When people feel threatened, they lash out. When they are surrounded by changes that they can’t control, they look for scapegoats. In Salem, the families who suffered were the ones who were focused more on progress, and less on traditions.  It was the traditionalists’ last stand against a changing world.

That’s where we are today as well.   Things are changing out there.   The faces in the country aren’t as white as they used to be. Marriage doesn’t mean what it once did.   More and more people are abandoning their traditional churches and replacing them with nothing. The world is a scary place. If you’re a good Christian it’s time to circle the wagons, beef up the defenses, and get ready to strike back for the Old America  “with the cross of Jesus going on before” as the old hymn has it.

Who will lead the counter-attack? Someone who isn’t afraid to invoke the name of Jesus Christ, someone who stands up for traditional values, who will savage the upstarts, who will blow the enemy out of the water, and make us great again.   Someone who will bring us forward into the past.

That explains the polls placing two of the most unpleasant individuals ever to grace a podium in the forefront of the Republican race.  One of them calls to mind nothing so much as a snake-oil salesman or a televangelist with his unctuous pandering and references to God.   The other is, as was pointed out in a column I read somewhere, a pro wrestler who threw himself into the political ring with all of the phony theatricality and over-the-top bluster that entails.   And the crowd loves them.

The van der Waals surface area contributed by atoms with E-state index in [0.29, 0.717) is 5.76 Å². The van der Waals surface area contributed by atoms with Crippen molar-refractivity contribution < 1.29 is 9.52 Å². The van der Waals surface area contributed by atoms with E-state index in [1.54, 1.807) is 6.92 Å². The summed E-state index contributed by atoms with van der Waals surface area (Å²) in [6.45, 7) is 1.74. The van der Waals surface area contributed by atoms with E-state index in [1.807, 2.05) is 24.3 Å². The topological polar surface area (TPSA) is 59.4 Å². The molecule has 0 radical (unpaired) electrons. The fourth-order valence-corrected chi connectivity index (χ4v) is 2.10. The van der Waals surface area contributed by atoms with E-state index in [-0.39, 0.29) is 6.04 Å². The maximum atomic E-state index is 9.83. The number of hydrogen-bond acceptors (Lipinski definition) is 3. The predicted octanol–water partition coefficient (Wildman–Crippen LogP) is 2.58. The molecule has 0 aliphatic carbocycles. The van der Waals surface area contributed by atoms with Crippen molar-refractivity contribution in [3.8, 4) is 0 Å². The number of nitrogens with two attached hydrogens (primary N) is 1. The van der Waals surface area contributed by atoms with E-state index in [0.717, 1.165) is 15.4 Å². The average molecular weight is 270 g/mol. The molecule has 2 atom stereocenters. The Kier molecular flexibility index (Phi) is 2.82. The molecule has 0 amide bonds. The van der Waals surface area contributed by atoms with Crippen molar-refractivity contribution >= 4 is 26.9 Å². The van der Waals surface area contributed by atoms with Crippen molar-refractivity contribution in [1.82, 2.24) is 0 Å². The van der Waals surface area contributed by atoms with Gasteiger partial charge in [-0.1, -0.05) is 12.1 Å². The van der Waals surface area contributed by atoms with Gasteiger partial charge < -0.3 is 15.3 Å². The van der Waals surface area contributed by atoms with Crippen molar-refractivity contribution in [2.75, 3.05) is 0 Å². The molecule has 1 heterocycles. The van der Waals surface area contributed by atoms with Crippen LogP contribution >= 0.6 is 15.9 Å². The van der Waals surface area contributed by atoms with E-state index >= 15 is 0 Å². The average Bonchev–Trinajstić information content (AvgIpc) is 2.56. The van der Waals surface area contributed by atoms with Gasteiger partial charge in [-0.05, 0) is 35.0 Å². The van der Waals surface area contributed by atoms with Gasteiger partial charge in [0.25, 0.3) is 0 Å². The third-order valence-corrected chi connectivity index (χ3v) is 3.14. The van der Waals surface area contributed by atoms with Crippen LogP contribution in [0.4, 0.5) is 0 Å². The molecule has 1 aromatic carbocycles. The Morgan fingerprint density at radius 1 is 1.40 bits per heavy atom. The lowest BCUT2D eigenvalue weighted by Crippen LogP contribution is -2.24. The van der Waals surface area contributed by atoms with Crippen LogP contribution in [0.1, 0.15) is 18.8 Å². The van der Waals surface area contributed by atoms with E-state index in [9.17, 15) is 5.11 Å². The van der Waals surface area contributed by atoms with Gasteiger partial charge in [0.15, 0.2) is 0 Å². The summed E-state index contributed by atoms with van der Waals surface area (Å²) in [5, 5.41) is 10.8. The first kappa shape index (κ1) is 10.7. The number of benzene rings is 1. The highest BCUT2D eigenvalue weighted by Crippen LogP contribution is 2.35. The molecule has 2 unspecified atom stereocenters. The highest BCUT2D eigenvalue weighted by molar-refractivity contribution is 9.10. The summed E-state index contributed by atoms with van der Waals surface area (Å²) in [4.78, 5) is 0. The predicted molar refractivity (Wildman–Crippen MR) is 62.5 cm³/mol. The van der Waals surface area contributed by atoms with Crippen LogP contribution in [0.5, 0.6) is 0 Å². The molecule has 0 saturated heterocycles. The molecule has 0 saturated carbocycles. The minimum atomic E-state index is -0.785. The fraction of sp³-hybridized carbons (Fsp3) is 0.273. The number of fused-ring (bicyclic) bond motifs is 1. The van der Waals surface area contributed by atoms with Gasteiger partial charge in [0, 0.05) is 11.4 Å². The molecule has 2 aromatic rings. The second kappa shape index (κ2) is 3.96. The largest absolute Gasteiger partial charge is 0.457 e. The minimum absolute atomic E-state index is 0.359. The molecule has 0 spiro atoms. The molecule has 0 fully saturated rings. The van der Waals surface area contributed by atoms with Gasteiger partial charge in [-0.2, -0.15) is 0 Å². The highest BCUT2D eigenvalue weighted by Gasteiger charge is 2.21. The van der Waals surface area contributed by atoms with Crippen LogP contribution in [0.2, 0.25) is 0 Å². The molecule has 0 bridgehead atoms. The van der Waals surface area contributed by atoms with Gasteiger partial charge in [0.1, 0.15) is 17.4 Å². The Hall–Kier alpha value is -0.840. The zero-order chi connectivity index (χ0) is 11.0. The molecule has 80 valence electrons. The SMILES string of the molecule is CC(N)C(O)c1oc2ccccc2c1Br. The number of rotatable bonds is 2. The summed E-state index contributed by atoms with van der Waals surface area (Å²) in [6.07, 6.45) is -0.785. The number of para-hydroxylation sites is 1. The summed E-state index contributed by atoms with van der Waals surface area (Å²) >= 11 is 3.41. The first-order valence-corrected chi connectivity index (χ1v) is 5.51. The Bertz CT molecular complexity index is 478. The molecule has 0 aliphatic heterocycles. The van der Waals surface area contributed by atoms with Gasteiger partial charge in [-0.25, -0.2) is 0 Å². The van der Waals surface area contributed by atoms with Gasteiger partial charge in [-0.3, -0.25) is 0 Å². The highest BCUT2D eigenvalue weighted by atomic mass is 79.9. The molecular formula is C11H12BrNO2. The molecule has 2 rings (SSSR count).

They’re doing what Salem did, playing on the perceived threats to tradition, making people crazy with their hysterical flourishes.

Please, America, give these guys the heave-ho!

 

 

What Do Christians Owe the Migrants?

Angela Merkel, the Chancellor of Germany, has welcomed the migrants fleeing the failed states of the developing world, and now she’s in trouble.   She’s the head of a Christian, conservative party in Germany, and perhaps is motivated by the tenets of that faith to proclaim so expansively that “We can do this!” We can give these poor people a life again! And yet….

Here’s the problem: Christians are told to love their fellow man. However, when the migrants come in enormous waves, what do you do about that? It’s easy enough to love them when they’re in a distant country and you can write a check to a charity that will somehow ameliorate the wretchedness of their lives, but when they show up hungry in your backyard by the dozens, hundreds, thousands, millions!….then loving them becomes a challenge indeed.   And they’re not even Christians! What would Jesus do?